Water, Shade and Rest
Mark L. Johnson / August 2016
It’s August, and the country is sweltering in heat. “The summer forecast … continues to call for above-average temperatures in a large part of the Lower 48,” the Weather Channel says.
In May, areas from the Northwest through the Midwest and Great Lakes saw temperatures far above average. High temperatures came on the heels of the warmest April on record in Seattle and Portland, Ore., according to the Weather Channel.
In June, the California Department of Industrial Relations, Cal/OSHA, issued an extreme heat advisory. “Employers must be vigilant,” said Cal/OSHA Chief Juliann Sum. “Ensuring an adequate supply of water, providing a shaded area for rest and recognizing the signs of heat illness can save workers’ lives.”
Water, shade and rest. That’s how to get work done this August and September.
Heat Illness Prevention
Wall and ceiling contractors generally run very safe shops. Still, a recent National Safety Council survey found that 66 percent of respondents in the construction industry felt that safety was less of a priority than finishing tasks. And, it’s a good time to review company policies and procedures because regulators are watching.
Cal/OSHA has promised to inspect outdoor worksites, including construction sites. California’s heat regulation requires employers to have a written policy on heat illness prevention in place as well as related training programs. Employers must provide each worker with a quart of drinking water every hour, access to shade and at least five minutes for employees to take a cool-down rest. Is a worker nauseous, exhausted or mentally confused? California law requires summoning emergency medical services immediately.
Cal/OSHA’s heat illness prevention campaign is the first of its kind in the nation. The U.S. Department of Labor is stepping up its efforts, too. In June, DOL updated its OSHA Heat Safety Tool mobile app. The app is complementary for Android and Apple devices and is also available in Spanish. (To access the Spanish version on the iPhone, set the phone language setting to Spanish before downloading the app.) The OSHA Heat Safety Tool allows workers and supervisors to calculate the heat index for their job site. The app shows the risk level they face and suggests taking protective measures.
OSHA Penalties Rise
Another reason to review company safety policies and procedures lies with a new law. The DOL, OSHA in particular, is raising the dollar amounts of its penalties.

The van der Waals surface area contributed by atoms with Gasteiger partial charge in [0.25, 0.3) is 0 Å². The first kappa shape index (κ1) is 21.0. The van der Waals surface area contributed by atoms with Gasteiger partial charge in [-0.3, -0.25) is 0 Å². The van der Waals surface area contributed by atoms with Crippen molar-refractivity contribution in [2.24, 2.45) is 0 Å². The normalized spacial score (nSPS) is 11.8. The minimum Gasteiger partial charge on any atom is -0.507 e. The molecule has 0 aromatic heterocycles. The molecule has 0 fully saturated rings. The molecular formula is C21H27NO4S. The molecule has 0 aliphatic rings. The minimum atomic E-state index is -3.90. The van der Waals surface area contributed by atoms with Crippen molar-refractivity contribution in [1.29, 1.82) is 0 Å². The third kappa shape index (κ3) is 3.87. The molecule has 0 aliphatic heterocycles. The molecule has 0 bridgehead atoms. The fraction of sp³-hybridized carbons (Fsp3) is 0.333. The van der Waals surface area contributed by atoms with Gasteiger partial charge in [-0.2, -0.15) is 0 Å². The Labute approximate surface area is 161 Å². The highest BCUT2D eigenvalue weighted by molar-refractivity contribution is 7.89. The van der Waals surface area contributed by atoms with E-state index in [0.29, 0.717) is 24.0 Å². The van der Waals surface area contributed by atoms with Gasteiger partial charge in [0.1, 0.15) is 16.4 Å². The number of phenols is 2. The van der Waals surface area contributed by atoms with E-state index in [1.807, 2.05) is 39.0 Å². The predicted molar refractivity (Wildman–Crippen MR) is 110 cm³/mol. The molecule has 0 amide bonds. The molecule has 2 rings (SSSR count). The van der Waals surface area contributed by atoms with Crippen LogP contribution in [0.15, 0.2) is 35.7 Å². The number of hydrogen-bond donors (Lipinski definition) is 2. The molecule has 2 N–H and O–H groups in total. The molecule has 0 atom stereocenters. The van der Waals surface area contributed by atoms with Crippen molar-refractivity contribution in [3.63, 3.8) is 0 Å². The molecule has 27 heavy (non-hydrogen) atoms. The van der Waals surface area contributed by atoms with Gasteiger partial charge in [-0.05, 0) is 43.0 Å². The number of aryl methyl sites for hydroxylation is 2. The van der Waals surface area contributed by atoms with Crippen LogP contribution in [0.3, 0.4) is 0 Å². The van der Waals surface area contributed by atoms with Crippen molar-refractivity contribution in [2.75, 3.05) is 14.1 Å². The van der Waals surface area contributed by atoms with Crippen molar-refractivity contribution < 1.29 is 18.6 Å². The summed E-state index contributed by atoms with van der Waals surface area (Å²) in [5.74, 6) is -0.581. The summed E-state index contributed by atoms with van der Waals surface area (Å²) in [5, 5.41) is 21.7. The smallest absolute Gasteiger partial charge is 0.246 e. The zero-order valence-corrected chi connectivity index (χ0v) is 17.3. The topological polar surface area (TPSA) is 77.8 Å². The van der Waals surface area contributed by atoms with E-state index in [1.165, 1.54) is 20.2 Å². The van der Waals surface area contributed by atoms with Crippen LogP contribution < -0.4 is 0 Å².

“Last year, Congress passed the Federal Civil Penalties Inflation Adjustment Act Improvements Act of 2015 to advance the effectiveness of civil monetary penalties and to strengthen their deterrent effect,” says Sharon Block, DOL principal deputy assistant secretary for policy in an agency blog post.
Penalties under the Occupational Safety and Health Act, for example, had not been raised since 1990, when a gallon of gas cost $1.20 and a first class stamp was $0.25. In fact, it hasn’t been easy to adjust OSH Act penalties. The old law had flaws, such as having a hard cap on increases and certain rounding rules that prevented penalties from matching inflation over time. Some penalties, including those enforced by OSHA, were exempt under the prior law—“frozen in time,” Block says.
The 2015 Inflation Adjustment Act comes to the rescue of workers, including H-2B temporary guest workers. It allows for straightforward number crunching so the federal government can adjust penalties each year. It also directs agencies to issue “catch up” penalty amounts this month. OSHA’s penalties, for example, increased by about 78 percent after Aug. 1, 2016. OSHA’s top penalty for “serious violations” rises from $7,000 to $12,471. Its top penalty for “willful or repeated violations” jumps from $70,000 to $124,709.
While these penalties are not related to heat illness prevention violations—and, I understand, OSHA has not yet set violation penalties for heat illness prevention violations—you can expect OSHA fines, in general, to be much higher than before.
Value Your People
Of course, penalties are not the main motivation to provide for worker safety. The value of our people should drive what we do. We can certainly say that responsible construction employers will at least have a more level playing field when they compete with firms that cut corners on worker safety. But this summer, it’s all about the heat. A worker who has access to cool water, shade and a little rest is going to do better work anyway.
Mark L. Johnson writes regularly about job site productivity and safety. He tweets at @markjohnsoncomm and connects at linkedin.com/in/markjohnsoncommunications.